Acts 12 records the death of the first apostle, James. It also records the third imprisonment of Peter. James and John, sons of Zebedee and Salome, were among Jesus’ earliest disciples. They were apparently the first disciples of John the Baptist. John pointed Jesus out to them and John 1 tells that John and Andrew then sought Jesus out.
Spiritual growth and development was as much a part of the lives of the apostles as it is in our own. James and John were hasty in action and fiery in disposition in their early life. Jesus called them Boanerges or “sons of thunder”, and we have examples of their hasty actions (Mark 3:19; Luke 9:44, 53). They were not immune to selfish ambitions either (Mark 10:35-40). In this latter passage, Jesus asked them if they were able to drink the cup He would drink and be baptized with the baptism He would be baptized with. They responded they were. Jesus then indicated that they would be. Acts 12 records the martyrdom of James at the hand of Herod. He was baptized with the baptism Jesus was baptized with.
Because Herod saw that his killing James pleased the Jews, he proceeded to arrest Peter, intending that Peter would share the same fate as James. However, the Lord intervened. He miraculously delivered Peter from prison, thus sparing him momentarily from a martyr’s death. Some may question, “Wasn’t the Lord able to deliver James from prison as He delivered Peter?” And of course, the answer is “Yes”. But I do not know the answer to a likely “follow-up” question: “Why didn’t He?” We cannot question the ways of God, nor know why some things happen so differently as with James and Peter.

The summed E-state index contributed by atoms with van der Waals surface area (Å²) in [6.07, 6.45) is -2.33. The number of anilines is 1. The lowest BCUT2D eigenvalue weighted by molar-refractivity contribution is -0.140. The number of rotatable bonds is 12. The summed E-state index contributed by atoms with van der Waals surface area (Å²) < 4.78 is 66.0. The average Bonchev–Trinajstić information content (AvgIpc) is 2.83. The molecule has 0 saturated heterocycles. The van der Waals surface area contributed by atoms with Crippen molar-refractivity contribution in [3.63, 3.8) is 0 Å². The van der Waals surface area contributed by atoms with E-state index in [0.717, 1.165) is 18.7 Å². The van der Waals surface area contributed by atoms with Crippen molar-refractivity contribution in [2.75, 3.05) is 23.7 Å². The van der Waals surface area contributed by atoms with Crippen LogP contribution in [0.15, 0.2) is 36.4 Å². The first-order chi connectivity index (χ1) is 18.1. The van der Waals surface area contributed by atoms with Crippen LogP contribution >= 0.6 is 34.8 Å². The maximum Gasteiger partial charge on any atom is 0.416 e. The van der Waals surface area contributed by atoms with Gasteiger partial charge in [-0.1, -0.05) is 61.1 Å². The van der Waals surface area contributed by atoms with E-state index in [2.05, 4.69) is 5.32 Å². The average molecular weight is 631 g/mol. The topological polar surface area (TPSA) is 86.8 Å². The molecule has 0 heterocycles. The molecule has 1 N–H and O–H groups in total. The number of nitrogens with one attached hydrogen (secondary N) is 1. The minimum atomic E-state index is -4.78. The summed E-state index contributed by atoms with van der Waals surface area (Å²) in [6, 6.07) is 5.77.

Remember, however, that although Peter’s life was prolonged by what God did, it did not save him from a martyr’s death either. Jesus had predicted such for him when, after His resurrection, Jesus fed seven disciples on the shore of the sea of Galilee and then predicted a martyr’s death for Peter (John 21:17-19). Many years later Peter experienced the same fate as James and wrote in his second epistle his expectation that time was near (2 Peter 1:13-14).
The Lord miraculously delivered Peter from prison at least twice (Acts 5, 12). Paul also suffered imprisonment on two or three different occasions (one imprisonment lasting about four years) yet God never miraculously delivered him from his chains. There is no partiality with God, yet that does not mean that sometimes some servants of God will not suffer more severely than other of His servants, or not suffer nearly so severely. Sometimes the difference may be that one of God’s servants has a special ability to do something that God wants done and so his life is prolonged.
Consider two young men who were fellow deacons of the Jerusalem church, Stephen and Philip (Acts 6). Stephen was the church’s first martyr, dying shortly after the church began. But it was a different story with Philip. Philip survived Stephen at least 25 years, separated by persecution from Jerusalem. But he was God’s servant in preaching to the Samaritans, to the Ethiopian Eunuch, and to people of Caesarea. Both these men filled the role God placed them in.
At the time when James was martyred and Peter was delivered, there was a looming threat to the course God’s church might pursue. Judaizing teachers were rising, and their efforts would meet with much success, even among Gentile converts. Paul’s work among the Gentiles was effective and his dealing with the issue was likely what kept Gentile Christians from accepting the doctrine that Gentiles must accept the law and circumcision. However, it was Peter who could have the greatest success to halt that teaching among Jewish Christians. Read his arguments against that doctrine in Acts 15:1-11.
Jesus sent two disciples to get a colt, the foal of an ass for Him to ride on into Jerusalem. If its masters were to object, the apostles were to say, “The Lord hath need of them” and the master would consent (Matthew 21:1-3). What an honor and privilege to be a servant of the Lord to do something because “the Lord hath need” of me. There are different things the Lord may need me to do, and if as in the case of James, it is to give my life to glorify God, may God grant unto me the courage and faith I need to do that. If, as in the case of Peter, it is to be an influence to stay a rising error among the people of God over several years, may I fill that role.
I cannot know the mind of the Lord; I cannot be His counsellor. But what I can do is to regard it a privilege that “the Lord hath need of” me to do something for Him. Think of all the things He has done for us!